5 states that step up to help students pay for college
The federal government is the largest source of financial aid for students, but many states also offer robust aid programs that can ease your debt burden. Oftentimes overlooked, state financial aid programs range from scholarships and grants to tax credits and loan forgiveness incentives, and they frequently have smaller applicant pools than awards offered through private organizations. Here are five states that go above and beyond when it comes to helping students afford their education.
There's a reason why this state lands in the No. 5 slot on Schools.com's list of the best states to pay back student loans. Not only does Virginia offer a reasonable cost of living and decent jobs to graduates once they're out of school, it also provides strong financial incentives to help limit debt while in school. The state offers an absolutely huge array of scholarships, grants and tuition waiver programs for undergrad in-state residents only, but there's also help if you're looking to go out of state for school. Virginia is a member of the Academic Common Market, a reciprocation agreement among 16 Southern states that allows students who are majoring in a field that's not offered in their home state to attend a public college in a member state without paying pricey out-of-state tuition.
Alaska has its share of state-funded grants — the Alaska Performance Scholarship, for instance, offers up to $4,755 per year to high-achieving resident high school grads who attend a participating Alaska institution — but the real incentive to head up north is the state's generous public tuition policies. With average tuition and fee rates at public four-year schools clocking in at under $5,900 per year, according to the College Board, Alaska already has the second-lowest average tuition price in the U.S. (just above Wyoming). And that deal is often extended to out-of-staters as well. Those who invest in Alaska's 529 plan qualify for in-state tuition at schools in the University of Alaska System.
Low public tuition rates combined with the HOPE Scholarship program make for an affordable education. Designed for state residents attending two-year, four-year and technical schools, the HOPE Scholarship offers up to $226 per credit hour — that's $6,780 over a standard 30-credit year — to residents attending one of the public or private HOPE-eligible schools. Students must have a 3.0 GPA or score in the 80th percentile or above on the SAT or ACT to qualify, and award amounts vary by institution, but they are renewable until the student has attempted 127 credit hours. On top of the HOPE Scholarship, the state's Zell Miller Scholarship rewards state high school grads with up to $270.40 per credit hour (a maximum of $9,002 annually) for those with high GPAs and test scores. Students may claim either the HOPE or Zell Miller scholarships, but not both. Georgia is also a member of the Academic Common Market, which can mean deep discounts for residents headed out-of-state, too. Whether it's campus or online colleges in Georgia, education in the Peach state certainly has a lot to offer.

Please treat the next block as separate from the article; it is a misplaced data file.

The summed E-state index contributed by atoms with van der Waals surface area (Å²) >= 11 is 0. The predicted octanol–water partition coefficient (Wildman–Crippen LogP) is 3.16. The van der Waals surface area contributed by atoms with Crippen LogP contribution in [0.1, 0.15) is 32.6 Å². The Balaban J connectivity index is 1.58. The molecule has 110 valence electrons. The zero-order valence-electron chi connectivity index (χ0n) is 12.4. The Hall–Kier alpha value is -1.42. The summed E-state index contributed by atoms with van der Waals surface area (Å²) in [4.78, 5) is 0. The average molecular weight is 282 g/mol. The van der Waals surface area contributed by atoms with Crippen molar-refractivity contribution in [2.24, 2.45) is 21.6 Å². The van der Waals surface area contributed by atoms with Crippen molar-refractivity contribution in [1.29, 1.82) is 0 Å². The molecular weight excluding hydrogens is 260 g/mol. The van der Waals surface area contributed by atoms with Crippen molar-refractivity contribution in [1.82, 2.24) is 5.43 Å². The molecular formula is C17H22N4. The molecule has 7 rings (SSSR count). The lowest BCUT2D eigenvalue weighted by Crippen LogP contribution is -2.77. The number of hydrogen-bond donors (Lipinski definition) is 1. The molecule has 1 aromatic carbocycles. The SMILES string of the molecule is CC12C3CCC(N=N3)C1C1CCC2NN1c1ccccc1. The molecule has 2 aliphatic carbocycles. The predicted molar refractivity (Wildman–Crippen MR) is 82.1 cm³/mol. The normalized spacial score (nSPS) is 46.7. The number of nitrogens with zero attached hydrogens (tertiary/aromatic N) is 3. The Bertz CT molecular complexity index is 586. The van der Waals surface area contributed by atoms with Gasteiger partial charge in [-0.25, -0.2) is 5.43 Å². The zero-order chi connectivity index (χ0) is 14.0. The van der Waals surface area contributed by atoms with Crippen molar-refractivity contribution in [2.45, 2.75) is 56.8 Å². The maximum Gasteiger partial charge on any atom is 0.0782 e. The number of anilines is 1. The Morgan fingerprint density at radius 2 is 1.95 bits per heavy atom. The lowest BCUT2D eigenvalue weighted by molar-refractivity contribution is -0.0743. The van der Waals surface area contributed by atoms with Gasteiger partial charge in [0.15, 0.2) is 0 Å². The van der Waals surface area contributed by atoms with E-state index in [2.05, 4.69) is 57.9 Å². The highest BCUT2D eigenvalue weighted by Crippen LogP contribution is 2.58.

Washington gets major kudos for its investment in education for low-income students. The Washington State Need Grant provides up to $10,868 for the 2014-15 school year for low-income families. On top of that, low-income students may also qualify for the College Bound Scholarship program, which offers comparable awards to help fill in the financial gaps. As an extra bonus, many of the state's public and private institutions also have need-based grants that can help reduce or eliminate remaining college and housing costs. The double good news is that even if you do need to borrow to get through school, Washington is ready to help you pay those loans back. The state currently holds the No. 3 position, just behind Wyoming and Utah, on Schools.com's best states to pay back student loans list, thanks to high average incomes, low loan default rates and no state income tax.
Another especially high-finisher (No. 7) on the list of best states to repay loans, California deserves a standing ovation for its Cal Grant program, which provides up to $12,192 per year at University of California institutions and reduced amounts at a wide array of public and private four-year schools, as well as technical and community colleges. Additional funding is available for low-income students to assist with housing and living expenses. California is also one of the few states that extend some financial aid incentives to undocumented students. Thanks to the California DREAM Act, children who moved to the United States at a young age and who fulfill certain academic requirements are eligible for state financial aid programs.
Starting this year, the state is also rolling out a new scholarship program aimed at those in the middle. The Middle Class Scholarship provides an award equivalent to 14 percent off of the price of tuition and fees for students who are attending a school in the University of California or California State University systems and who hail from families earning up to $100,000 annually. Reduced awards are available for students from families earning between $100,001 and $150,000 annually. A 14 percent discount isn't enormous, but it is a beginning — and it's growing. By the 2017-18 school year, California plans to scale the award up to a 40 percent discount.
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